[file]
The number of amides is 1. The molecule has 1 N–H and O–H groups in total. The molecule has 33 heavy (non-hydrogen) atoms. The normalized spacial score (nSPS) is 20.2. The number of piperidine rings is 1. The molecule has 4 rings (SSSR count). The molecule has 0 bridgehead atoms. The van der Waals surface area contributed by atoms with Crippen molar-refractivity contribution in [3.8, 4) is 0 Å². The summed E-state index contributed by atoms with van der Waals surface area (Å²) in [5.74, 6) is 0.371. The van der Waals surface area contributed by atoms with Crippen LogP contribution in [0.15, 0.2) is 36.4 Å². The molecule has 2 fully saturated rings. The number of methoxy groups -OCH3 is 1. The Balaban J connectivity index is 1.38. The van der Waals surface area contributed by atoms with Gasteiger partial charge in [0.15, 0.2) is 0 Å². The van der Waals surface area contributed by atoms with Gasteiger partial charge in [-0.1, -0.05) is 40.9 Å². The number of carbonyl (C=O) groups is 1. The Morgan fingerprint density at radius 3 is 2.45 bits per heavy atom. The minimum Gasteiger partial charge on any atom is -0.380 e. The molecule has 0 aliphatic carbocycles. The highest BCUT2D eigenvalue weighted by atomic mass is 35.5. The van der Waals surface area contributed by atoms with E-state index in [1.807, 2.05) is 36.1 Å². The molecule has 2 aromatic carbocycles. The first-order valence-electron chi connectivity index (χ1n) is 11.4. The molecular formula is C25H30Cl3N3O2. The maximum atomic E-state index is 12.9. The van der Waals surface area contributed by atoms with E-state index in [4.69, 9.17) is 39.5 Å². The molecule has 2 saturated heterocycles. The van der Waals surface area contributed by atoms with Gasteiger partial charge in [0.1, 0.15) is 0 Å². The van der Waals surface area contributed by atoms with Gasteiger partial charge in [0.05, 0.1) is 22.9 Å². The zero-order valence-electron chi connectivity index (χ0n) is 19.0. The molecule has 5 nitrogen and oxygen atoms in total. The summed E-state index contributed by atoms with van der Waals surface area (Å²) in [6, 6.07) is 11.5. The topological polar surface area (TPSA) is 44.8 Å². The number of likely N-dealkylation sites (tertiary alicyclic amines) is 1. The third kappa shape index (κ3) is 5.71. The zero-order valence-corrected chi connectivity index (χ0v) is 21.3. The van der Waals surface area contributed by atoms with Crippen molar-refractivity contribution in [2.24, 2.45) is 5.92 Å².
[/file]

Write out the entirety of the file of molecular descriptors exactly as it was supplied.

The number of amides is 1. The molecule has 1 N–H and O–H groups in total. The molecule has 33 heavy (non-hydrogen) atoms. The normalized spacial score (nSPS) is 20.2. The number of piperidine rings is 1. The molecule has 4 rings (SSSR count). The molecule has 0 bridgehead atoms. The van der Waals surface area contributed by atoms with Crippen molar-refractivity contribution in [3.8, 4) is 0 Å². The summed E-state index contributed by atoms with van der Waals surface area (Å²) in [5.74, 6) is 0.371. The van der Waals surface area contributed by atoms with Crippen LogP contribution in [0.15, 0.2) is 36.4 Å². The molecule has 2 fully saturated rings. The number of methoxy groups -OCH3 is 1. The Balaban J connectivity index is 1.38. The van der Waals surface area contributed by atoms with Gasteiger partial charge in [0.15, 0.2) is 0 Å². The van der Waals surface area contributed by atoms with Gasteiger partial charge in [-0.1, -0.05) is 40.9 Å². The number of carbonyl (C=O) groups is 1. The Morgan fingerprint density at radius 3 is 2.45 bits per heavy atom. The minimum Gasteiger partial charge on any atom is -0.380 e. The molecule has 0 aliphatic carbocycles. The highest BCUT2D eigenvalue weighted by atomic mass is 35.5. The van der Waals surface area contributed by atoms with E-state index in [1.807, 2.05) is 36.1 Å². The molecule has 2 aromatic carbocycles. The first-order valence-electron chi connectivity index (χ1n) is 11.4. The molecular formula is C25H30Cl3N3O2. The maximum atomic E-state index is 12.9. The van der Waals surface area contributed by atoms with E-state index in [4.69, 9.17) is 39.5 Å². The molecule has 2 saturated heterocycles. The van der Waals surface area contributed by atoms with Gasteiger partial charge in [0.1, 0.15) is 0 Å². The van der Waals surface area contributed by atoms with Gasteiger partial charge in [0.05, 0.1) is 22.9 Å². The zero-order valence-electron chi connectivity index (χ0n) is 19.0. The molecule has 5 nitrogen and oxygen atoms in total. The summed E-state index contributed by atoms with van der Waals surface area (Å²) in [6, 6.07) is 11.5. The topological polar surface area (TPSA) is 44.8 Å². The number of likely N-dealkylation sites (tertiary alicyclic amines) is 1. The third kappa shape index (κ3) is 5.71. The zero-order valence-corrected chi connectivity index (χ0v) is 21.3. The van der Waals surface area contributed by atoms with Crippen molar-refractivity contribution in [2.24, 2.45) is 5.92 Å².